Other research has delved into lying in the workplace. Self-esteem and threats to our sense of self are seemingly omnipresent in the workplace so it’s not surprising that another study showed that people are more willing to lie to coworkers than they are to strangers.
Researchers asked participants to imagine themselves in a scenario in which they had paid more than a coworker had for the same new car. The scenario was then adjusted so that the difference between what the participant and their coworker had paid varied from $200 or $2,000. The participant was asked how they would respond. The study found that people were more willing to lie when the price difference was small and when they were talking to a coworker rather than to a stranger, suggesting that in professional relationships, short-term benefits to an individual’s self-image and self-worth influence their decision to deceive.
How much do we lie?
In an experiment from his book The Honest Truth about Dishonesty, Dan Ariely, asked participants to solve as many number matrices as possible in a limited time, and paid them for each correct answer. One group worked in a room in which an experimenter was present while they worked and averaged 4 out of 20. A second group worked without an experimenter present, tallied their correct answers, shreded their answer sheets and told the experimenter in another room how many they got right. These participants averaged 6 out of 20—a 10% increase. This effect held when the amount paid per correct answer was increased from 25 to 50 cents and to $1, $2 and $5. Interestingly, however, when participants could earn $10 per correct answer the amount of lying decreased slightly. Ariely argues this is a form of self-deception: small lies allow us to inflate our self-image and still retain the perception of being an honest person, but big lies do not.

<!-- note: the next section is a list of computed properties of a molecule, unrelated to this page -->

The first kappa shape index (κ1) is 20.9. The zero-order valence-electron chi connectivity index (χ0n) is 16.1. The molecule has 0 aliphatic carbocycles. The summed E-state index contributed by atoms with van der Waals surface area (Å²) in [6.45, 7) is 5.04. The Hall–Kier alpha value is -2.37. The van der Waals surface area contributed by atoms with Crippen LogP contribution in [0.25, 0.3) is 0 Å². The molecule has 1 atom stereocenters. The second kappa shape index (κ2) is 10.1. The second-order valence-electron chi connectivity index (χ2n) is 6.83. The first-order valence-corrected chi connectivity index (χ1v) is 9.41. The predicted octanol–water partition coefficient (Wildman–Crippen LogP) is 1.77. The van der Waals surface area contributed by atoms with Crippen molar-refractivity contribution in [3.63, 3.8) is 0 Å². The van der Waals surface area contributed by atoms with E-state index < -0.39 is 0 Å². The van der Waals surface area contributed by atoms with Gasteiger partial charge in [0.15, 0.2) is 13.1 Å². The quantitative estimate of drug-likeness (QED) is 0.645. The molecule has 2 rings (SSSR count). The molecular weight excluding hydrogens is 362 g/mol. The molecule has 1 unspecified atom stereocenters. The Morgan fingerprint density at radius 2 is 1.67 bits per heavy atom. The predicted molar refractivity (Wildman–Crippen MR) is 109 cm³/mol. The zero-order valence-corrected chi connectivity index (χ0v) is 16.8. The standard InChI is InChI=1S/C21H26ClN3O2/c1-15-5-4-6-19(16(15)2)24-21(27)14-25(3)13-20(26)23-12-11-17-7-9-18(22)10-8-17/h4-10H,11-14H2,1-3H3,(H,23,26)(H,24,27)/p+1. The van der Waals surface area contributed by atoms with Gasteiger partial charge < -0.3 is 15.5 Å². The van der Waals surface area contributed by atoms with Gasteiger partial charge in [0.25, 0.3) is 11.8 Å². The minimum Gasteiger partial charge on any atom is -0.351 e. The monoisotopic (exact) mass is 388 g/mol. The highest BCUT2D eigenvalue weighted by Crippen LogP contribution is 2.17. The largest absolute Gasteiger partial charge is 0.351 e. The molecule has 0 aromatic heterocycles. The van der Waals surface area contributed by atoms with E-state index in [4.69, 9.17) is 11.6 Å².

Why lying may not be a good idea
Neuroscientist Sam Harris wrote in his 2013 book Lying that, “To lie is to erect a boundary between the truth we are living and the perception others have of us.” Living in that boundary prevents us from knowing who we are and sharing it with others. This is certainly the case on social media as the boundary is further emboldened through the omission of context and tone.
Yet, it’s also true that the vast amounts of data that technology and online companies are collecting and keeping means that there is more and more evidence to undermine the lies we tell. It’s now possible to compare what someone says with what the data shows.
Zilla van den Born, a Dutch student, fabricated a trip to Southeast Asia, posting photographs of herself sitting beside a Buddhist monk, snorkeling, and eating the local food while, in reality, she never left Amsterdam. She later told Dutch journalists, after being found out, that she carried out the scheme for her university to draw attention to how people can engineer what they share on social media. On a more serious note, in one Canadian lawsuit, an 18 year old girl, Fotini Kourtesis, sued a man who rear-ended her car as she drove to work. Kourtesis claimed the accident left her with chronic pain and a loss of enjoyment of life. The opposing side, however, showed the court photographs of her dancing and being lifted into the air by her brother post-accident as evidence that she was unharmed. She testified that the photographs had been carefully posed for the camera, but the judge ruled that it didn’t matter because it demonstrated she had not experienced any ‘loss of enjoyment’ of life.
So, it might be tempting to lie and present ourselves as happier than we really are, but it may not be worth it if we are one day exposed as charlatans. The temporary boosts to our ego may not survive the enduring destruction of our in-person reputations.
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Photograph by Esther Vargas via Flickr